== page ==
Hall of Famer Bob Feller and WWII

As we’ve all heard by now, Bob Feller passed away yesterday.  He was transferred to hospice just days before passing on. 

Back on November 21st, I did an article about Stan Musial and WWII.   Here’s the link to that article:

http://bleedcardinalredwithme.com/2010/11/stan-musial-and-world-war-ii/

There’s also a link in that article about players in MLB that served in WWII and are in the HOF.  Here is the link to that:

http://www.baseballinwartime.com/player_biographies/player_biographies_hof.htm

It gives a list of each Hall of Famer, which branch they were in, and where they were stationed.  If you click on each player, it gives a little insight into what they did during wartime.  For Bob Feller, there’s a quote at the top that reads:

“We have been in about every ‘hellhole’ on the face of the earth.  My present set-up has me in anti-aircraft gunnery, which at present is quite active.”

The letter was to Lew Fonseca, American League Director of Promotions in 1944.

It amazes me more and more when I think about how times have changed for ballplayers.  Could anyone really imagine Albert Pujols, Derek Jeter, Roy Halladay and other greats who are in the prime of their careers leaving MLB to serve in the military?  Instead, we are talking about multi-million dollar contracts and how $200 million for Pujols may not be enough to keep him in St. Louis.

To say that Feller was in the prime of his career is an understatement.  Feller became an ace at an early age; going 24-9 with a 2.85 ERA at age 20 in 1939.  In 1940, he was 27-11 with a 2.61 ERA.  His final season before joining the military, in 1941, he was 25-13 with a 3.15 ERA.  Feller missed the 1942-1944 seasons, and only made it back to pitch in 8 games in 1945.  Here is Bob Feller’s B-ref page.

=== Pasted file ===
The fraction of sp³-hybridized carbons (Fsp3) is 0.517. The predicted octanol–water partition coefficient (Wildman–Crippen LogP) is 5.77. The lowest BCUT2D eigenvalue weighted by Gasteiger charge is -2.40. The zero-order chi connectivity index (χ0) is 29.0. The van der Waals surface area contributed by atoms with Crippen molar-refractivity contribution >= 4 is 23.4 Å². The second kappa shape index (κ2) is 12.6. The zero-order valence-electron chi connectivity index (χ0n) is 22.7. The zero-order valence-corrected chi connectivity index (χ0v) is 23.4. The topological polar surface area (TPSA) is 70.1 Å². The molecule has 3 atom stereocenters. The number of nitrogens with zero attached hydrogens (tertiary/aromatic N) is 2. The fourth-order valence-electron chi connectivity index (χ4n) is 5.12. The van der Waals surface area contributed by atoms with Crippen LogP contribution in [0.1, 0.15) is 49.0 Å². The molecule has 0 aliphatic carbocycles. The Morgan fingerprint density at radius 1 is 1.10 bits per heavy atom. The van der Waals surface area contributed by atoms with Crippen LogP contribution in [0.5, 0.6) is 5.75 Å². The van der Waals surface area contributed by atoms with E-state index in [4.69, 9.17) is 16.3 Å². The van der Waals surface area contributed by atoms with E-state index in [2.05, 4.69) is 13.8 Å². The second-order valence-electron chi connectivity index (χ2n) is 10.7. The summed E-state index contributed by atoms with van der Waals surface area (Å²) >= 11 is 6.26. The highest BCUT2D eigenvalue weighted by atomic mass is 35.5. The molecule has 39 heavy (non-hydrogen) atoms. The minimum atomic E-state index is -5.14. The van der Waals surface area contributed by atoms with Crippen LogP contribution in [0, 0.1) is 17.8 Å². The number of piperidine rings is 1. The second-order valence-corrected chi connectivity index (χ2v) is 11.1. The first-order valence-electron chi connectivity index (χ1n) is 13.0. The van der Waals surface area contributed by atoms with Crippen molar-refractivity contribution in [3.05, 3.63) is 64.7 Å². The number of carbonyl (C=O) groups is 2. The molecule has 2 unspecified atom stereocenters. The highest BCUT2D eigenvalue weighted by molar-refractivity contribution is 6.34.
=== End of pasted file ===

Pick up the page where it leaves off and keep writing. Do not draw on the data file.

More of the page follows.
If you look at his stats post WWII, it’s even more amazing.  In 1946, Feller posted a 26-15 record with a 2.18 ERA.  For his career, Feller led the league in strikeouts 7 times, but because of his commitment to military duty, finished shy of 3,000 strikeouts, recording 2581 K’s.  His career record was 266-162, and he had 279 complete games.  What would he have done with those extra years?

Feller spent his entire 18 year career with the Cleveland Indians.  I can’t help but think if he would have played for the Yankees or Red Sox he would have been a better household name.  As it was, he only pitched in 1 WS, when his Cleveland Indians defeated the Boston Braves.

On December 8th, 1941, the day after the Japanese attack on Pearl Harbor, Feller enlisted in the Navy.  He became the first MLB player to enlist after the attack on Pearl Harbor.  Feller is usually overlooked when talking about MLB’s greatest pitchers, but there weren’t many better.  Considering he enlisted the day after the attack on Pearl Harbor, I think that gives some insight into the type of man he was.

Times have changed and we will probably never see great athletes or other stars in the military again (Clark Gable and Elvis Presley also served in wartime).  Money and elite status today is not like it was back then.  It makes Pat Tillman that much more impressive in my opinion.

I love baseball, and I love this country.  I just wonder if stars of today fully understand the sacrifices that were made by the elite in the past to give them the luxuries they have now.

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